It’s currently 9:54 p.m. as I’m writing this. It’s October 15, a day we have all decided to be a day for global solidarity for the Occupy Movement and Occupy Wall Street. I’m sitting in a tent among at least thirty other people. This is our moment for Occupy Chicago; we are holding our ground, ready to commit civil disobedience, if that’s where the police will take it. They say around 11 p.m., the police will start arresting us, because at that point we will be in violation of a city ordinance. The other word, the hopeful one, is that if we follow noise ordinances, we will be allowed to stay.
I have to say personally, as ready as I am to be arrested, I would like even more for us to finally have a home base to gather and recuperate. A friend I have made at the occupation, who has said in the past he has been homeless since he was 7 or 8, was taken to the hospital for exhaustion, dehydration, and sleep deprivation. He had just collapsed and had to be taken to the emergency room for a bill he cannot pay. When he told me this story, it was at the occupation, hours after the incident. It is so good that we can have a place for people like him and myself to stay and sleep and continually occupy. And it is so good that we will finally be formally occupying.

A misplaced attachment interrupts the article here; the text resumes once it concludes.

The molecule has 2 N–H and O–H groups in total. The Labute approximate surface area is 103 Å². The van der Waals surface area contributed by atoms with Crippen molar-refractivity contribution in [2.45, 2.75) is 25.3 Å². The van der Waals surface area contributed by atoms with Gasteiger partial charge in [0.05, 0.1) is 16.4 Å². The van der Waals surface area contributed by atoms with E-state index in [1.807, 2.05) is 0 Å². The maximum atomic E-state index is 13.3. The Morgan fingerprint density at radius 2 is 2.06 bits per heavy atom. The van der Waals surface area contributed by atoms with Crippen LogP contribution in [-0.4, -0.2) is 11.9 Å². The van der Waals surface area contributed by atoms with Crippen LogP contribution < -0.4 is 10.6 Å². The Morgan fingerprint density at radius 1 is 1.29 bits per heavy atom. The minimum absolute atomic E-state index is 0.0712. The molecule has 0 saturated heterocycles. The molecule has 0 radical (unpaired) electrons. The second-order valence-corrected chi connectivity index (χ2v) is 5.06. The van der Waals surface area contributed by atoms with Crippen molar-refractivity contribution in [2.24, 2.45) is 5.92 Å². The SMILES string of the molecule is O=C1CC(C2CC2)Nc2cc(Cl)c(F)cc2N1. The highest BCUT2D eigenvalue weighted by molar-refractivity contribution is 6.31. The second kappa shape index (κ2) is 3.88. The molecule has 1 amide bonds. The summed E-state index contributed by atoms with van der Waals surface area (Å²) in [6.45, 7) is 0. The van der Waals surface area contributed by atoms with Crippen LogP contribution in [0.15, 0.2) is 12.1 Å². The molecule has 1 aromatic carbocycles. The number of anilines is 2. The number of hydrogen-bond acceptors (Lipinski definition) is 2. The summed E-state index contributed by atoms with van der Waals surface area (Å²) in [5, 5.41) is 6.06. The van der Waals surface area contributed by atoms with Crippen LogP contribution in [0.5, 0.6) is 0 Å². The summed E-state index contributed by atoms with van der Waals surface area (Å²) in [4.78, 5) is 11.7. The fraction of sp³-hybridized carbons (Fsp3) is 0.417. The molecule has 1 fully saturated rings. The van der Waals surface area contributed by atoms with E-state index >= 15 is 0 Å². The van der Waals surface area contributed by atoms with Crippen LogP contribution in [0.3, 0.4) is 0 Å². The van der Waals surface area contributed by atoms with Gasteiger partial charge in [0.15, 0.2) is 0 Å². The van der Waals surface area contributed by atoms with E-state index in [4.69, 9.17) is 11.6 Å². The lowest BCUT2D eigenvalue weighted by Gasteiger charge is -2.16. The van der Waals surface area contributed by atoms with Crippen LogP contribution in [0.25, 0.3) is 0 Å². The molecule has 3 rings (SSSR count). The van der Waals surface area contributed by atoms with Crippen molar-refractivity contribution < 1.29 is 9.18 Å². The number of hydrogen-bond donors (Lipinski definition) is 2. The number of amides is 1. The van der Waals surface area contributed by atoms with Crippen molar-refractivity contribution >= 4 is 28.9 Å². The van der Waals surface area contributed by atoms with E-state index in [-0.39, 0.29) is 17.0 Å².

Earlier today we marched from La Salle and Jackson, the location of the Federal Bank of Chicago and the Chicago Board of Trade, our numbers were in the thousands. Seeing those numbers as we walked up the steps by the statue at Congress and Michigan almost brought me to tears. This is the moment for Chicago to gain the backing we so badly need for a real, strong presence and ultimately, change. The people will be heard one way or another.